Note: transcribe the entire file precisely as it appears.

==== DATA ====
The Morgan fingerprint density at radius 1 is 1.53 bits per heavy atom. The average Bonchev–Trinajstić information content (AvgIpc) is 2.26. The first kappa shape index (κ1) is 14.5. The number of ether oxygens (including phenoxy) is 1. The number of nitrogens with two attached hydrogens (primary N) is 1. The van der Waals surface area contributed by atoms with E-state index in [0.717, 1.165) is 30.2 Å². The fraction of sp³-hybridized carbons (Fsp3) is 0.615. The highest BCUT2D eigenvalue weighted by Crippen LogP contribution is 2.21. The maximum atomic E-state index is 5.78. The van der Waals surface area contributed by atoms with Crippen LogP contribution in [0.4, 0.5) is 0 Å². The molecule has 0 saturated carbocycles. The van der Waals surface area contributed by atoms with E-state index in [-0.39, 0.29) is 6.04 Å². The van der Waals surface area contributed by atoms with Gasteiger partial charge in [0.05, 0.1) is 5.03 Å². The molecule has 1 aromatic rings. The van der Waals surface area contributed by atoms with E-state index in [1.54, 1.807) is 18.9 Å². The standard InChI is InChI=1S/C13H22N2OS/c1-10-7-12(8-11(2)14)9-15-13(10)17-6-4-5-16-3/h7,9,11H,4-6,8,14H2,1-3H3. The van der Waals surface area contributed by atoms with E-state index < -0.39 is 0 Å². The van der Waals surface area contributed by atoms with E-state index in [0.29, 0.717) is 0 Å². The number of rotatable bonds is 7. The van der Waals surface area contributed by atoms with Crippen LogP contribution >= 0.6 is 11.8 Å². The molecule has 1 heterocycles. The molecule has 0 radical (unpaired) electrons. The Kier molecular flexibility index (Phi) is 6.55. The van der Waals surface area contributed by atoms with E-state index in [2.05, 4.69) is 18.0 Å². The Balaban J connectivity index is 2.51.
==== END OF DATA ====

The Morgan fingerprint density at radius 1 is 1.53 bits per heavy atom. The average Bonchev–Trinajstić information content (AvgIpc) is 2.26. The first kappa shape index (κ1) is 14.5. The number of ether oxygens (including phenoxy) is 1. The number of nitrogens with two attached hydrogens (primary N) is 1. The van der Waals surface area contributed by atoms with E-state index in [0.717, 1.165) is 30.2 Å². The fraction of sp³-hybridized carbons (Fsp3) is 0.615. The highest BCUT2D eigenvalue weighted by Crippen LogP contribution is 2.21. The maximum atomic E-state index is 5.78. The van der Waals surface area contributed by atoms with Crippen LogP contribution in [0.4, 0.5) is 0 Å². The molecule has 0 saturated carbocycles. The van der Waals surface area contributed by atoms with E-state index in [-0.39, 0.29) is 6.04 Å². The van der Waals surface area contributed by atoms with Gasteiger partial charge in [0.05, 0.1) is 5.03 Å². The molecule has 1 aromatic rings. The van der Waals surface area contributed by atoms with E-state index in [1.54, 1.807) is 18.9 Å². The standard InChI is InChI=1S/C13H22N2OS/c1-10-7-12(8-11(2)14)9-15-13(10)17-6-4-5-16-3/h7,9,11H,4-6,8,14H2,1-3H3. The van der Waals surface area contributed by atoms with E-state index < -0.39 is 0 Å². The van der Waals surface area contributed by atoms with E-state index in [0.29, 0.717) is 0 Å². The number of rotatable bonds is 7. The van der Waals surface area contributed by atoms with Crippen LogP contribution >= 0.6 is 11.8 Å². The molecule has 1 heterocycles. The molecule has 0 radical (unpaired) electrons. The Kier molecular flexibility index (Phi) is 6.55. The van der Waals surface area contributed by atoms with E-state index in [2.05, 4.69) is 18.0 Å². The Balaban J connectivity index is 2.51.